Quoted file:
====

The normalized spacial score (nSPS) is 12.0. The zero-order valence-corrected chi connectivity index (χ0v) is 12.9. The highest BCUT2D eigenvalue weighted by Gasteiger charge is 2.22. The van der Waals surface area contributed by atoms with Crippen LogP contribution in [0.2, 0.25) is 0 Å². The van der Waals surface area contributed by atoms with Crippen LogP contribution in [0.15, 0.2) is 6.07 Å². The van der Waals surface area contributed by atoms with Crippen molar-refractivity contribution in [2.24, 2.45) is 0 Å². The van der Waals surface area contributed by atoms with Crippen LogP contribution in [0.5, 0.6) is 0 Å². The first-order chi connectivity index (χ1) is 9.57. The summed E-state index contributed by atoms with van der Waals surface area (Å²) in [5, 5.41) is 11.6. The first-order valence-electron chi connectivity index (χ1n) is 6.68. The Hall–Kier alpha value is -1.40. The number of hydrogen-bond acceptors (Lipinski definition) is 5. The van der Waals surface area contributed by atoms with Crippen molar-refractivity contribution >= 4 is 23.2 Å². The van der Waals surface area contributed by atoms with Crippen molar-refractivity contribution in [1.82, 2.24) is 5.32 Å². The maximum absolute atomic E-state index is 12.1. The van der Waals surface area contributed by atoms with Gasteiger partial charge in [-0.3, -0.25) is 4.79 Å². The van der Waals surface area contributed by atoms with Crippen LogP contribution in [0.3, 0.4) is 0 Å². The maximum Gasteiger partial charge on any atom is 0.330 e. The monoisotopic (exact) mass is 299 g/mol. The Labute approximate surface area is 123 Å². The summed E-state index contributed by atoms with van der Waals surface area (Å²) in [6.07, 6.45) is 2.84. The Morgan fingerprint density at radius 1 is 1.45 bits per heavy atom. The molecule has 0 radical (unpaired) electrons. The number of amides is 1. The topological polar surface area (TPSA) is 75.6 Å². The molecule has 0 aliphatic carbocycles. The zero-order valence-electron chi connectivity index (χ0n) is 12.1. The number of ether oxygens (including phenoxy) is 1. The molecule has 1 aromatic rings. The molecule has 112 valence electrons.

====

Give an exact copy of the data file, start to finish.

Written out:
The normalized spacial score (nSPS) is 12.0. The zero-order valence-corrected chi connectivity index (χ0v) is 12.9. The highest BCUT2D eigenvalue weighted by Gasteiger charge is 2.22. The van der Waals surface area contributed by atoms with Crippen LogP contribution in [0.2, 0.25) is 0 Å². The van der Waals surface area contributed by atoms with Crippen LogP contribution in [0.15, 0.2) is 6.07 Å². The van der Waals surface area contributed by atoms with Crippen molar-refractivity contribution in [2.24, 2.45) is 0 Å². The van der Waals surface area contributed by atoms with Crippen LogP contribution in [0.5, 0.6) is 0 Å². The first-order chi connectivity index (χ1) is 9.57. The summed E-state index contributed by atoms with van der Waals surface area (Å²) in [5, 5.41) is 11.6. The first-order valence-electron chi connectivity index (χ1n) is 6.68. The Hall–Kier alpha value is -1.40. The number of hydrogen-bond acceptors (Lipinski definition) is 5. The van der Waals surface area contributed by atoms with Crippen molar-refractivity contribution >= 4 is 23.2 Å². The van der Waals surface area contributed by atoms with Crippen molar-refractivity contribution in [1.82, 2.24) is 5.32 Å². The maximum absolute atomic E-state index is 12.1. The van der Waals surface area contributed by atoms with Gasteiger partial charge in [-0.3, -0.25) is 4.79 Å². The van der Waals surface area contributed by atoms with Crippen LogP contribution in [0.3, 0.4) is 0 Å². The maximum Gasteiger partial charge on any atom is 0.330 e. The monoisotopic (exact) mass is 299 g/mol. The Labute approximate surface area is 123 Å². The summed E-state index contributed by atoms with van der Waals surface area (Å²) in [6.07, 6.45) is 2.84. The Morgan fingerprint density at radius 1 is 1.45 bits per heavy atom. The molecule has 0 radical (unpaired) electrons. The number of amides is 1. The topological polar surface area (TPSA) is 75.6 Å². The molecule has 0 aliphatic carbocycles. The zero-order valence-electron chi connectivity index (χ0n) is 12.1. The number of ether oxygens (including phenoxy) is 1. The molecule has 1 aromatic rings. The molecule has 112 valence electrons.